Author: William Henry Welch, William Sydney Thayer
The phenomena involved in infections of man and domestic animals with metazoan or protozoan parasites present formidable practical problems as well as a theoretical challenge to immunologists, molecular biologists, and evolu tionary biologists. With respect to the public health and economic problems, malaria, for example, remains a major health problem with approximately 200 million people being infected yearly and, on the basis of World Health Organiza tion estimates, more than 1 million children die each year of malaria infections (Chapter 4). This volume addresses state-of-the-art immunologic approaches to the development of vaccines for parasitic diseases (Chapter 9) and analyses of studies bearing on the antigenic characterization of protozoan and metazoan parasites (Chapters 4, 5, and 7), on investigations of the role of precise mecha nisms underlying natural resistance or non permissiveness of the host to parasitic infections (Chapters 1, 2, and 12), on induced mechanisms including the genera tion of parasite-specific T-cell lines and clones (Chapter 6), and on the generation of monoclonal antibodies (Chapters 4 and 5) to parasite antigens of distinct de velopmental stages. Great progress has been made in characterizing parasite antigens capable of inducing a protective response in the vaccinated host; further progress in this area strongly depends on biochemistry and molecular biology with the long-term goal of synthesizing such antigens chemically or producing them by means of recombinant DNA technology (Chapter 4).
During the past few decades we have witnessed an era of remarkable growth in the field of molecular biology. In 1950 very little was known of the chemical constitution of biological systems, the manner in which information was transmitted from one organism to another, or the extent to which the chemical basis of life is unified. The picture today is dramatically different. We have an almost bewildering variety of information detailing many different aspects oflife at the molecular level. These great advances have brought with them some breath-taking insights into the molecular mechanisms used by nature for replicating, distributing and modifying biological information. We have learned a great deal about the chemical and physical nature of the macro molecular nucleic acids and proteins, and the manner in which carbohydrates, lipids and smaller molecules work together to provide the molecular setting of living systems. It might be said that these few decades have replaced a near vacuum of informa tion with a very large surplus. It is in the context of this flood of information that this series of monographs on molecular biology has been organized. The idea is to bring together in one place, between the covers of one book, a concise assessment of the state of the subject in a well-defined field. This will enable the reader to get a sense of historical perspective what is known about the field today - and a description of the frontiers of research where our knowledge is increasing steadily.
As the amount of information in biology expands dramatically, it becomes increasingly important for textbooks to distill the vast amount of scientific knowledge into concise principles and enduring concepts.As with previous editions, Molecular Biology of the Cell, Sixth Edition accomplishes this goal with clear writing and beautiful illustrations. The Sixth Edition has been extensively revised and updated with the latest research in the field of cell biology, and it provides an exceptional framework for teaching and learning. The entire illustration program has been greatly enhanced.Protein structures better illustrate structure–function relationships, icons are simpler and more consistent within and between chapters, and micrographs have been refreshed and updated with newer, clearer, or better images. As a new feature, each chapter now contains intriguing openended questions highlighting “What We Don’t Know,” introducing students to challenging areas of future research. Updated end-of-chapter problems reflect new research discussed in the text, and these problems have been expanded to all chapters by adding questions on developmental biology, tissues and stem cells, pathogens, and the immune system.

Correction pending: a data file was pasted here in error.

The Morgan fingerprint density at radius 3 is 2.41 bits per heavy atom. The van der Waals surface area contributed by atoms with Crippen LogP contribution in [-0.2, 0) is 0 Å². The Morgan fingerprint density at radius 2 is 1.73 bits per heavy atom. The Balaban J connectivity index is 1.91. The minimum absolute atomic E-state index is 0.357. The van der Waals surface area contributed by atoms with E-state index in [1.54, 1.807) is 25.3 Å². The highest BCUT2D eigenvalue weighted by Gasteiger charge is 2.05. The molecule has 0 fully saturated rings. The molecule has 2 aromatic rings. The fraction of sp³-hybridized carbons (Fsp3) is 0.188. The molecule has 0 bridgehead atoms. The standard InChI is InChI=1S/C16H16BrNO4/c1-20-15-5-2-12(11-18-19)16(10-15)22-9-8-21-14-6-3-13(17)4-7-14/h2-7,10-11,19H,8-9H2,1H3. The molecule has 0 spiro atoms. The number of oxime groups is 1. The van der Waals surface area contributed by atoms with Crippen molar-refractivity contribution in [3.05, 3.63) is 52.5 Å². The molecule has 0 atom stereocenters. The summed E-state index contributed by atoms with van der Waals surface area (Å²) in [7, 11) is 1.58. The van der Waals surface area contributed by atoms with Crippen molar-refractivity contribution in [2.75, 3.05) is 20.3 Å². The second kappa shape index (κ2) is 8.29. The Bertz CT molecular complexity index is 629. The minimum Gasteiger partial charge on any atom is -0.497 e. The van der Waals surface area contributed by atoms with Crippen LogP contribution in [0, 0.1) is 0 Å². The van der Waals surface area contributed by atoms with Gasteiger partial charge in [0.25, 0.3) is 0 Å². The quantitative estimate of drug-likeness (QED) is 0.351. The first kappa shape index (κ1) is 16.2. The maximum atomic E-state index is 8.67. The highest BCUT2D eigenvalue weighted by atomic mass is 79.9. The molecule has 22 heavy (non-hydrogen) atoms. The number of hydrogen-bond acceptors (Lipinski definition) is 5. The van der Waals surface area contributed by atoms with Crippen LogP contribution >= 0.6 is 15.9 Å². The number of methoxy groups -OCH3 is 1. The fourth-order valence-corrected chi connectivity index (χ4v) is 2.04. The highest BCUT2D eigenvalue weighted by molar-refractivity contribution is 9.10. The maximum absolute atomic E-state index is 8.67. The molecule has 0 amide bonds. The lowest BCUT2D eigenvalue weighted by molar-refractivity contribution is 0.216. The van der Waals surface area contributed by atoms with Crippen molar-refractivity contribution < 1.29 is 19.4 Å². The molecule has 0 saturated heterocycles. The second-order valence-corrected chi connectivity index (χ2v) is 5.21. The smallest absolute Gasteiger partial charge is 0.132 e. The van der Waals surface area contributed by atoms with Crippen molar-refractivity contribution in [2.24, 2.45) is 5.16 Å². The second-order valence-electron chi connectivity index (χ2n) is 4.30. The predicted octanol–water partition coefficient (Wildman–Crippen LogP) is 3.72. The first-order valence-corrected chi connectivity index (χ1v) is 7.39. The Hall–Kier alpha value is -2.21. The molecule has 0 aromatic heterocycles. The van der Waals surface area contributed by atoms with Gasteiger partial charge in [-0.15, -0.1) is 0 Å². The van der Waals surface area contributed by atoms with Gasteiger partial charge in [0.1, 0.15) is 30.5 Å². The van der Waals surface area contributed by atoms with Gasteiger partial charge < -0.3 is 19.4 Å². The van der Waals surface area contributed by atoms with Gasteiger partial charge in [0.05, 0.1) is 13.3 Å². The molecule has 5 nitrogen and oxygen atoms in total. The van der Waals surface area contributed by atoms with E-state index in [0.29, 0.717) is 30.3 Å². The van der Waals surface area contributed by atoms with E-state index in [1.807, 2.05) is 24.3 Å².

Host Manipulation by Parasites
Author: David P. Hughes, Jacques Brodeur, Frédéric Thomas
Publisher: Oxford University Press
Parasites that manipulate the behaviour of their hosts represent striking examples of adaptation by natural selection. This innovative text provides an up-to-date, authoritative, and challenging review of host manipulation by parasites that assesses the current state of developments in the field and lays out a framework for future research.
The use of ultrasound guidance to perform diagnostic and therapeutic injections is growing at a rapid rate, as is the evidence to support its use. Even with the increased popularity of ultrasound, there remains a lack of formal training or a standard reference book. Atlas of Ultrasound Guided Musculoskeletal Injections fills this void in the literature and will be useful to physiatrists, orthopedists, rheumatologists, pain medicine and sports medicine specialists alike. Broken down by anatomic structure and heavily illustrated, this book is both comprehensive and instructive. The Editors and their contributors break down the basics (both the fundamentals of ultrasound to needle visibility and the role of injections) and explore ultrasound-guided injection for structures in the shoulder, elbow, wrist and hand, hip and groin, knee, ankle and foot, and spine. Using a clear, heavily illustrated format, this book describes the relevant clinical scenarios and indications for injection, the evidence to support ultrasound use, relevant local anatomy, injection methods, and pearls and safety considerations. It will be a valuable reference for trainees and experienced clinicians alike, for experienced sonographers or those just starting out.